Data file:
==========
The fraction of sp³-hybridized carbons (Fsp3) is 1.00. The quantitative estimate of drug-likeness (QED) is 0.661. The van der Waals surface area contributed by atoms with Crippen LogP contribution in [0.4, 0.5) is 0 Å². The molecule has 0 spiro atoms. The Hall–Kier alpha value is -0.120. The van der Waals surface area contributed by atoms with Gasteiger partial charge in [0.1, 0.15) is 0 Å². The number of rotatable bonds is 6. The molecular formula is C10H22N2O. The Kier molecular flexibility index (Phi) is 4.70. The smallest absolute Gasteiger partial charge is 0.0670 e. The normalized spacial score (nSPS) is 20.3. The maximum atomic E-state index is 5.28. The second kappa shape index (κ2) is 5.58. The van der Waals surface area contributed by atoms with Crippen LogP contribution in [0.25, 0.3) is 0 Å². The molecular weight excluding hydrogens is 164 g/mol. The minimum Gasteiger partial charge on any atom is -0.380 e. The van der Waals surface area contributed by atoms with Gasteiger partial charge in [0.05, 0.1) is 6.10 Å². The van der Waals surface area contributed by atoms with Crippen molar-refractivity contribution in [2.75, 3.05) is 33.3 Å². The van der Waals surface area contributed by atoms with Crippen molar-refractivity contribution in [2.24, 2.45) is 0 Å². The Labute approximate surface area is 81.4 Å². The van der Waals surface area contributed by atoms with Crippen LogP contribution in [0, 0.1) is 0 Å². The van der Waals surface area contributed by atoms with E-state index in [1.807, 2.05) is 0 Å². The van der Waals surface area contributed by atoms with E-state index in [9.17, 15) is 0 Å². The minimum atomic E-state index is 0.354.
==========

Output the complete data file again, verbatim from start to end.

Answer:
The fraction of sp³-hybridized carbons (Fsp3) is 1.00. The quantitative estimate of drug-likeness (QED) is 0.661. The van der Waals surface area contributed by atoms with Crippen LogP contribution in [0.4, 0.5) is 0 Å². The molecule has 0 spiro atoms. The Hall–Kier alpha value is -0.120. The van der Waals surface area contributed by atoms with Gasteiger partial charge in [0.1, 0.15) is 0 Å². The number of rotatable bonds is 6. The molecular formula is C10H22N2O. The Kier molecular flexibility index (Phi) is 4.70. The smallest absolute Gasteiger partial charge is 0.0670 e. The normalized spacial score (nSPS) is 20.3. The maximum atomic E-state index is 5.28. The second kappa shape index (κ2) is 5.58. The van der Waals surface area contributed by atoms with Crippen LogP contribution in [0.25, 0.3) is 0 Å². The molecular weight excluding hydrogens is 164 g/mol. The minimum Gasteiger partial charge on any atom is -0.380 e. The van der Waals surface area contributed by atoms with Gasteiger partial charge in [0.05, 0.1) is 6.10 Å². The van der Waals surface area contributed by atoms with Crippen molar-refractivity contribution in [2.75, 3.05) is 33.3 Å². The van der Waals surface area contributed by atoms with Crippen molar-refractivity contribution in [2.24, 2.45) is 0 Å². The Labute approximate surface area is 81.4 Å². The van der Waals surface area contributed by atoms with Crippen LogP contribution in [0, 0.1) is 0 Å². The van der Waals surface area contributed by atoms with E-state index in [1.807, 2.05) is 0 Å². The van der Waals surface area contributed by atoms with E-state index in [9.17, 15) is 0 Å². The minimum atomic E-state index is 0.354.